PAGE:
Every day millions of litres of hot water from water taps, household appliances and businesses disappear in the sewers. Consumed not only the water, the lack of which our planet is experiencing, and thermal energy.
Residents of the Austrian city of Amstetten is trying to minimize losses. Here is running a pilot project with local utility company that recovers the energy lost in the maze of sewers. Energy "from the dregs" is used for heating in winter and cooling in summer, buildings with an area of 4000 square meters, which allows them to do without gas and reduces your carbon footprint.
"Almost every week we meet different delegations wishing to watch — enthusiastically says Robert Zimmer (Robert Simmer), CEO of Stadtwerke Amstetten. French delegation coming next week, then Spanish... We're starting to run out of resources, you have to use staff to serve all arriving".
On a 42-metre stretch of sewer where the water temperature reaches 27 degrees Celsius, the company introduced a high-tech installation. The water in it is circulated in pipes laid along the sewer, but apart from them, taking the heat with heat exchangers. The heated water enters the heat pump and is used for Central heating. "The water that is pumped over here is clean, there are no faeces," — emphasizes Zimmer.
The heat pump consumes electricity, the expenses for which reach 6,500 euros per year. Despite this, in General, the device provides substantial savings compared to the previously used gas heating.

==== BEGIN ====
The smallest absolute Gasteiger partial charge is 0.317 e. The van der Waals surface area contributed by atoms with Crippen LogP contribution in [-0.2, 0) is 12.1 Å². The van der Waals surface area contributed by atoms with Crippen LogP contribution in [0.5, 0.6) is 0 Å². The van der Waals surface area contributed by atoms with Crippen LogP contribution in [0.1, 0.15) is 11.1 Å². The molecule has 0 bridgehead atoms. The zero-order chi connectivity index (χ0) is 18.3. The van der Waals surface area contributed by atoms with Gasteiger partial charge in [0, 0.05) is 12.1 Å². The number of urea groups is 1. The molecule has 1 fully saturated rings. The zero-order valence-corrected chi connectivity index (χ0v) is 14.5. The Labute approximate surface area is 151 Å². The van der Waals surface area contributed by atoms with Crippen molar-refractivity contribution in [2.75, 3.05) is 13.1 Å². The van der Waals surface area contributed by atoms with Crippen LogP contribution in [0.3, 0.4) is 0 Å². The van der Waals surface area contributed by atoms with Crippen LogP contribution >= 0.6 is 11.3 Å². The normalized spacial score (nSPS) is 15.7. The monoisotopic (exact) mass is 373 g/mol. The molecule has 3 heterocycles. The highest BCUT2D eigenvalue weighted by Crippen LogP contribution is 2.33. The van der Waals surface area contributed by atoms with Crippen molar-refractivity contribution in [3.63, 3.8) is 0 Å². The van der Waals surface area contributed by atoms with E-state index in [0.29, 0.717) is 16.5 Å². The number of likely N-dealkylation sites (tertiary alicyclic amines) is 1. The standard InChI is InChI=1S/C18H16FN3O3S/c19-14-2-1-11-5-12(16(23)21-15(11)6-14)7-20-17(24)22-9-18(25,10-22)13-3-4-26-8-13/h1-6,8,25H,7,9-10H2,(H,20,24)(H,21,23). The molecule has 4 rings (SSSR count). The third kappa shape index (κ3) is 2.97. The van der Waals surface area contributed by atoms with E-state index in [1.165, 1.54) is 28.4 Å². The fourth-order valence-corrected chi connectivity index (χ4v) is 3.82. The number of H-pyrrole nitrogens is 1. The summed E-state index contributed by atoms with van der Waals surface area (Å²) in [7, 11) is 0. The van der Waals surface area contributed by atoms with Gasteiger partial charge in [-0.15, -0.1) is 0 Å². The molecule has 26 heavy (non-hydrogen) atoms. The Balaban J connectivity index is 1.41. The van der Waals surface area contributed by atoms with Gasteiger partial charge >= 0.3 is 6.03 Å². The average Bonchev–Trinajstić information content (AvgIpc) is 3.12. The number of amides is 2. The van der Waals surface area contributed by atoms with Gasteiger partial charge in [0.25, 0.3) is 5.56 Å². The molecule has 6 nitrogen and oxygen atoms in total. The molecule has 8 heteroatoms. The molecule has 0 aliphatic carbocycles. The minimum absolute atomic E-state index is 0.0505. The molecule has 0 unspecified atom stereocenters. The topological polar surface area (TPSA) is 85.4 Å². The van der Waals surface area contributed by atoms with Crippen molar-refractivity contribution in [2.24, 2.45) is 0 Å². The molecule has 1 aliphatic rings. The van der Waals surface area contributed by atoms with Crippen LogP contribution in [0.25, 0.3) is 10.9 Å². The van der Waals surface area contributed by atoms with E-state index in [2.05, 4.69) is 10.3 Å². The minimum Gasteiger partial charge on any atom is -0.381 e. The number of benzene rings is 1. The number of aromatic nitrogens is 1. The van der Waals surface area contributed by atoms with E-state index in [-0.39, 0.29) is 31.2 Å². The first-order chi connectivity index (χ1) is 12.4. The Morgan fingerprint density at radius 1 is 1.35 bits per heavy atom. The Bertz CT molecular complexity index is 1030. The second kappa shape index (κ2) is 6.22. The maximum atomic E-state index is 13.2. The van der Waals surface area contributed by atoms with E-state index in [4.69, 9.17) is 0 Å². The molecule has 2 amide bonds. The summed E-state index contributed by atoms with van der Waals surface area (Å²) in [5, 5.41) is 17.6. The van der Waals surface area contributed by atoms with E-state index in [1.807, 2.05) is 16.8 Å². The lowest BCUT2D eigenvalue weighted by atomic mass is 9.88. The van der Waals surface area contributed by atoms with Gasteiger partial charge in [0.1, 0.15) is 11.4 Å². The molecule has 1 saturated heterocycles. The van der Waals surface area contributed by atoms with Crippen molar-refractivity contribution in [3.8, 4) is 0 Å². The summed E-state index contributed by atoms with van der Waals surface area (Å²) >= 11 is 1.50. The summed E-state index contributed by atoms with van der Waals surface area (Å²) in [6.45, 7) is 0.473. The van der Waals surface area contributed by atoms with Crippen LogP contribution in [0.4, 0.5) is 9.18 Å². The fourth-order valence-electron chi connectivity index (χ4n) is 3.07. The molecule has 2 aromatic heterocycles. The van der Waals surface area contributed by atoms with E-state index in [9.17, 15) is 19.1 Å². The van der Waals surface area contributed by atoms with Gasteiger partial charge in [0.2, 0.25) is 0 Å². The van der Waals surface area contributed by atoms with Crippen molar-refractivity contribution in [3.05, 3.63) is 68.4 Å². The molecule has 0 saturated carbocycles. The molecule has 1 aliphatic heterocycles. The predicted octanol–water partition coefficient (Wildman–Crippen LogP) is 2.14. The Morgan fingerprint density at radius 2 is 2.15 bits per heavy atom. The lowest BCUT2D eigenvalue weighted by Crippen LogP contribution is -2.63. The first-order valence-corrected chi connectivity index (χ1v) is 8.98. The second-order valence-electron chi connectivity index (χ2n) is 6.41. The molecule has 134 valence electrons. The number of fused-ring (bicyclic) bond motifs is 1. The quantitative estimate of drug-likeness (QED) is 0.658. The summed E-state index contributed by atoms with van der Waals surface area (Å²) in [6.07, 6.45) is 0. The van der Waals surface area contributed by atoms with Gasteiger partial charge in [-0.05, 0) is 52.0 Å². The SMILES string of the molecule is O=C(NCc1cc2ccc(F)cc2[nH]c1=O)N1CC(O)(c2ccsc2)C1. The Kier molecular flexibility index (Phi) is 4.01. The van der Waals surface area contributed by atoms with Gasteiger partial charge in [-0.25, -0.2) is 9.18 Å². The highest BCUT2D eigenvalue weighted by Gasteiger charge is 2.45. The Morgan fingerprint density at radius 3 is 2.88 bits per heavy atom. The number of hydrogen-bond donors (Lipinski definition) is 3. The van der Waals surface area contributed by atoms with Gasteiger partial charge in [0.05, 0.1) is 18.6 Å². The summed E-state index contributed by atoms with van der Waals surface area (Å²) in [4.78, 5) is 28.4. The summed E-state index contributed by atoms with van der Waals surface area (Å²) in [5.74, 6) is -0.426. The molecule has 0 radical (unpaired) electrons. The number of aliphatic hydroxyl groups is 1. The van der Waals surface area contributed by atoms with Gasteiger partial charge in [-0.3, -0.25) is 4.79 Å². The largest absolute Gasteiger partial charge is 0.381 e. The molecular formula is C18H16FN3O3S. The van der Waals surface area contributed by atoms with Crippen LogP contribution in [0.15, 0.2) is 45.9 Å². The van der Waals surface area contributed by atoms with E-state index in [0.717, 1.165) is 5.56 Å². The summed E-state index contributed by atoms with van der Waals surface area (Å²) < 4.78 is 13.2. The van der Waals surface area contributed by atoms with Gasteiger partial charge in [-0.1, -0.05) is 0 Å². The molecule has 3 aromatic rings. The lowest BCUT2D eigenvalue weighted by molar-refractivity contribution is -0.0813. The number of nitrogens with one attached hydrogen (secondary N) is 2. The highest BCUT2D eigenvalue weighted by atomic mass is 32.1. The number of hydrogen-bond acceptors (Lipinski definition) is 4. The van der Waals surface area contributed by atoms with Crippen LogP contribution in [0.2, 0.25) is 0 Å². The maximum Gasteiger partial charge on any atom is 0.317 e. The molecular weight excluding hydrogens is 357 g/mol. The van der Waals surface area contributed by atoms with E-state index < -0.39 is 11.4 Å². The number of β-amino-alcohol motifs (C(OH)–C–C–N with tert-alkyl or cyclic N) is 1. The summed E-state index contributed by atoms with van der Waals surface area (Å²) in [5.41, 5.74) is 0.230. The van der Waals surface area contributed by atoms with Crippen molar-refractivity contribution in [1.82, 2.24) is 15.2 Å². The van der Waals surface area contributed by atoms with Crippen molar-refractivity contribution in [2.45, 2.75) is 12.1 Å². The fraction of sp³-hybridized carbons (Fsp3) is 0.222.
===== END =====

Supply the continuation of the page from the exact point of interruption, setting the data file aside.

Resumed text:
The company has spent on installation for recovery of energy from sewage is 240 thousand euros and hopes to return this amount within 11 years. Zimmer claims that any other renewable source of energy would pay off not earlier.
Thanks to the paper mill nearby and regularly drop the drain with the hot water, the sewers are warmer than usual. But even in places without such benefits, the potential of technology is very significant, said Dr. Florian Kretschmer (Kretschmer Florian) from BOKU — University of natural resources and life Sciences (University of Natural Resources and Life Sciences ) in Vienna. "The advantage of this technology is that you have a regional resource, where there is always waste water," says the researcher.
Amstel is not the only city in Europe where "extract" energy from sewage. In Germany, Austria and Switzerland, there are over 200 such projects.
Research conducted at BOKU, showing that 3 to 5 percent of the Austrian buildings could be heated using this technology, especially suitable for large buildings, which are located in schools, offices, etc.
The numbers are certainly not large. But according to Kretschmer in combination with other clean energy sources such as sun and wind, the technology will contribute to the decrease in the share of fossil fuels in the European economy.
"Of course, by itself it will not solve energy problems in the world, the scientist said. But what we will need in the future, it is a weighted combination [sources of energy], and the energy from wastewater can play its role."